It’s never a good idea to give any lip to someone holding a long, sharp knife covered in blood. Best do as they ask.
I was told to build a fire but not with roaring flames. Instead, I was tasked with building a slow-burning blaze with plenty of smoke to shoo away the wasps that wanted to hang around the tables set up to gut hundreds of salmon recently pulled out of Babine Lake. The wasps wanted a free lunch and some of the people with the long knives - one of them my wife Ronda - were getting stung.
Smoke was needed so I went to work.
Ronda is a support services worker with Carrier Sekani Family Services and had gone out with our travel trailer to the fish camp on the Wednesday. When she informed CSFS CEO Warner Adam and Mary Teegee, the executive director of child and family services, that I was coming out on Friday after work, they insisted I come out early to take some pictures, write a story and, most importantly, make myself useful (for a change) by lending a hand.
The fish camp was at the Tachick Lake Resort south of Vanderhoof, on the traditional territory of the Saik’uz First Nation. CSFS bought the resort recently with plans to transform the property and existing buildings into a treatment centre. In the meantime, however, three new smokehouses had been built – and were still being finished – while the camp was underway but all of the salmon wasn’t being smoked. Some of it was being dried, some of it canned and some of it was being frozen.
All that fish had to be gutted and prepped, however, and that’s what was happening when I got out there late Friday morning.
I was encouraged to build the smoky fire with green pine branches. Initially, I had some success, thanks to a nice breeze off the lake giving the fire just enough oxygen to keep it smoky and blowing over the fish workers.
But my efforts weren’t good enough as the afternoon went on. I was pulled away from time for various gopher tasks and I was distracted after lunch by the gorgeous eagle sitting at the top of a lakeside tree, one eye on us, the other surveying the water.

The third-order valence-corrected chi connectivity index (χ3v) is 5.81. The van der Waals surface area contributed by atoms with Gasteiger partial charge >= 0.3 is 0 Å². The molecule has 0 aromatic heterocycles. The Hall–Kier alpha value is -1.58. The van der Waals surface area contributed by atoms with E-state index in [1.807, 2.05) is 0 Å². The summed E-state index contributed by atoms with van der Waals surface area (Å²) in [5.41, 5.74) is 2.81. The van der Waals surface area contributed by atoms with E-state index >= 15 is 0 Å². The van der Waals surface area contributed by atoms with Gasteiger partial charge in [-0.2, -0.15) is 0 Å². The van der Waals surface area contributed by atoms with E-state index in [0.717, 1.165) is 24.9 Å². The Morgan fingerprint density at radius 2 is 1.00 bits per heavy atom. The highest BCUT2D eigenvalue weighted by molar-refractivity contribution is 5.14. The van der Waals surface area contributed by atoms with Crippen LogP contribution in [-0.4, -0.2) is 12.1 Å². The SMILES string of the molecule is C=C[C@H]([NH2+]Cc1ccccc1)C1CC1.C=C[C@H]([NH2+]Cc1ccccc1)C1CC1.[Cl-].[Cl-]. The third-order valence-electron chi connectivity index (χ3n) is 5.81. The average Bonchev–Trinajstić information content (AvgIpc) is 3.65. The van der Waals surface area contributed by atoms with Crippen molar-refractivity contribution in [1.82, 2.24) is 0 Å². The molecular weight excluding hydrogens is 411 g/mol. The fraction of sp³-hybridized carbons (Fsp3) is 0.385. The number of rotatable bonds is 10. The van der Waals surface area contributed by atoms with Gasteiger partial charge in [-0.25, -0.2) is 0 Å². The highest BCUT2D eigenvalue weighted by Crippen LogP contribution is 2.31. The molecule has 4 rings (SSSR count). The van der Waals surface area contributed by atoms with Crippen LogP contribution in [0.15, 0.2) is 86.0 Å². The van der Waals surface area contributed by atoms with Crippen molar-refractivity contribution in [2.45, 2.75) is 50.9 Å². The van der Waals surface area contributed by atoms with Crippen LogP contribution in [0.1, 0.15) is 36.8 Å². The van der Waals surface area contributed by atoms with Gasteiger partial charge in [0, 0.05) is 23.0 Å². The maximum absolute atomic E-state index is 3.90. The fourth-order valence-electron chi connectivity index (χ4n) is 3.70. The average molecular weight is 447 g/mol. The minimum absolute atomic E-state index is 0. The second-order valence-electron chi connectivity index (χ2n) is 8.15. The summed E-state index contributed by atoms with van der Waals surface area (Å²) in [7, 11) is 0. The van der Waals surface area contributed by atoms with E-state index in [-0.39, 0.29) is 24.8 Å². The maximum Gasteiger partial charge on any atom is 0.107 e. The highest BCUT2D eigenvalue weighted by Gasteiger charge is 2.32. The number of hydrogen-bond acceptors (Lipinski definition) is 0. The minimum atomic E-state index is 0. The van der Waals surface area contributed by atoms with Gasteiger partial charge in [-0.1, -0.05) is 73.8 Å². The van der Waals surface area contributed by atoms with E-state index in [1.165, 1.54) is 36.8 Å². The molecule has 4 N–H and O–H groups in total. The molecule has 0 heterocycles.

Finally, one of the women had enough of my failure and took over, quickly and efficiently building a perfect smoky fire with branches and dried grass in what seemed like five seconds flat.
I was sent over to help Tracey, CSFS’s senior policy analyst, with some canning. Of course, I wasn’t actually doing anything important. My job was to loosely spin some lids on the glass jars that had already been stuffed with salmon chunks, salt and various spices, load them back into their cardboard cases and take them to the canning cabin.
It was fun to listen to the various conversations, including a long discussion about the various canning methods, which I learned are unique to individual Indigenous communities, the matriarch in charge and family preferences.
Some families like to put curry in their canned salmon, Gavin from Sk’ai Zeh Yah, the CSFS youth centre in Prince George, said his family puts beer and brown sugar to make a sweet salmon concoction. Many take the bones out of the salmon while others like to keep the bones in because the canning process softens them and makes a great source of calcium.
The next morning, I was helping Tracey again because she was making her own personal batch with bone-in salmon and her specific preference of salt and spices that she called the Moricetown way.
I thought my two days of work were long and tiring until I learned some women had been up running the jars through the boiling canning pots into the wee hours of the morning and were right back at it in the morning.
This was joyful work, with plenty of laughs and stories mixed into the communal effort. The salmon – in all its various forms – will be shared with the various communities and CSFS member nations, tasty traditional nourishment that will hopefully be eaten in the same joyful way it was prepared.
It was an honour to be a part of it, I made some great new friends and I hope to do it again.